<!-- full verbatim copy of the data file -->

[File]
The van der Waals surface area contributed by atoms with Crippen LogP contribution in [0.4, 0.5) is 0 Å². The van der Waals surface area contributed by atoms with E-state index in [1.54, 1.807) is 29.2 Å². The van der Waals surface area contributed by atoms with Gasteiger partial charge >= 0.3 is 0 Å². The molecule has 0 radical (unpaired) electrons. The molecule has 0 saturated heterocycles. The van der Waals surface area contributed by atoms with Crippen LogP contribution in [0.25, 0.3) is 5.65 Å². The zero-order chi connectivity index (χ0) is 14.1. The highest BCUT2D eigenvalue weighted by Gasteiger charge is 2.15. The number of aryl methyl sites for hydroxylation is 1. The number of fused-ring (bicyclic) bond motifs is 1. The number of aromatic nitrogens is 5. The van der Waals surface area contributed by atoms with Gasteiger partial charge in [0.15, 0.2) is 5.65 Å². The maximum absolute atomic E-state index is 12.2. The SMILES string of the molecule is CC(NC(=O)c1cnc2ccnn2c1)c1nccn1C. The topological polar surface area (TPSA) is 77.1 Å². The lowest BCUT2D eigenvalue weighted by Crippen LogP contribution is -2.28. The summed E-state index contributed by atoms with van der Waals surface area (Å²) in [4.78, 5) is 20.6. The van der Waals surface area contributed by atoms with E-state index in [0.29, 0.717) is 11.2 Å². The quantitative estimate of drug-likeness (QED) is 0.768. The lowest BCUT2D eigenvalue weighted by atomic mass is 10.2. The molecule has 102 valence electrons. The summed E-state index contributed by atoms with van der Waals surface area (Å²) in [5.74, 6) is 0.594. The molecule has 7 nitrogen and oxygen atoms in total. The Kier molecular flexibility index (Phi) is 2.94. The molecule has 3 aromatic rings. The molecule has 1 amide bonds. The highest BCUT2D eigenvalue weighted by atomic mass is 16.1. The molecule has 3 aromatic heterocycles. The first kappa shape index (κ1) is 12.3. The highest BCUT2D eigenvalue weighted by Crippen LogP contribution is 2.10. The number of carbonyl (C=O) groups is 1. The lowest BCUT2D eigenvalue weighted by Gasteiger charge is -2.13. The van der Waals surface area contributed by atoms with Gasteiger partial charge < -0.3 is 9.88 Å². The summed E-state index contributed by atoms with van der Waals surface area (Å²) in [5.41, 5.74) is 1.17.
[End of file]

The van der Waals surface area contributed by atoms with Crippen LogP contribution in [0.4, 0.5) is 0 Å². The van der Waals surface area contributed by atoms with E-state index in [1.54, 1.807) is 29.2 Å². The van der Waals surface area contributed by atoms with Gasteiger partial charge >= 0.3 is 0 Å². The molecule has 0 radical (unpaired) electrons. The molecule has 0 saturated heterocycles. The van der Waals surface area contributed by atoms with Crippen LogP contribution in [0.25, 0.3) is 5.65 Å². The zero-order chi connectivity index (χ0) is 14.1. The highest BCUT2D eigenvalue weighted by Gasteiger charge is 2.15. The number of aryl methyl sites for hydroxylation is 1. The number of fused-ring (bicyclic) bond motifs is 1. The number of aromatic nitrogens is 5. The van der Waals surface area contributed by atoms with Gasteiger partial charge in [0.15, 0.2) is 5.65 Å². The maximum absolute atomic E-state index is 12.2. The SMILES string of the molecule is CC(NC(=O)c1cnc2ccnn2c1)c1nccn1C. The topological polar surface area (TPSA) is 77.1 Å². The lowest BCUT2D eigenvalue weighted by Crippen LogP contribution is -2.28. The summed E-state index contributed by atoms with van der Waals surface area (Å²) in [4.78, 5) is 20.6. The van der Waals surface area contributed by atoms with E-state index in [0.29, 0.717) is 11.2 Å². The quantitative estimate of drug-likeness (QED) is 0.768. The lowest BCUT2D eigenvalue weighted by atomic mass is 10.2. The molecule has 102 valence electrons. The summed E-state index contributed by atoms with van der Waals surface area (Å²) in [5.74, 6) is 0.594. The molecule has 7 nitrogen and oxygen atoms in total. The Kier molecular flexibility index (Phi) is 2.94. The molecule has 3 aromatic rings. The molecule has 1 amide bonds. The highest BCUT2D eigenvalue weighted by atomic mass is 16.1. The molecule has 3 aromatic heterocycles. The first kappa shape index (κ1) is 12.3. The highest BCUT2D eigenvalue weighted by Crippen LogP contribution is 2.10. The number of carbonyl (C=O) groups is 1. The lowest BCUT2D eigenvalue weighted by Gasteiger charge is -2.13. The van der Waals surface area contributed by atoms with Gasteiger partial charge < -0.3 is 9.88 Å². The summed E-state index contributed by atoms with van der Waals surface area (Å²) in [5.41, 5.74) is 1.17.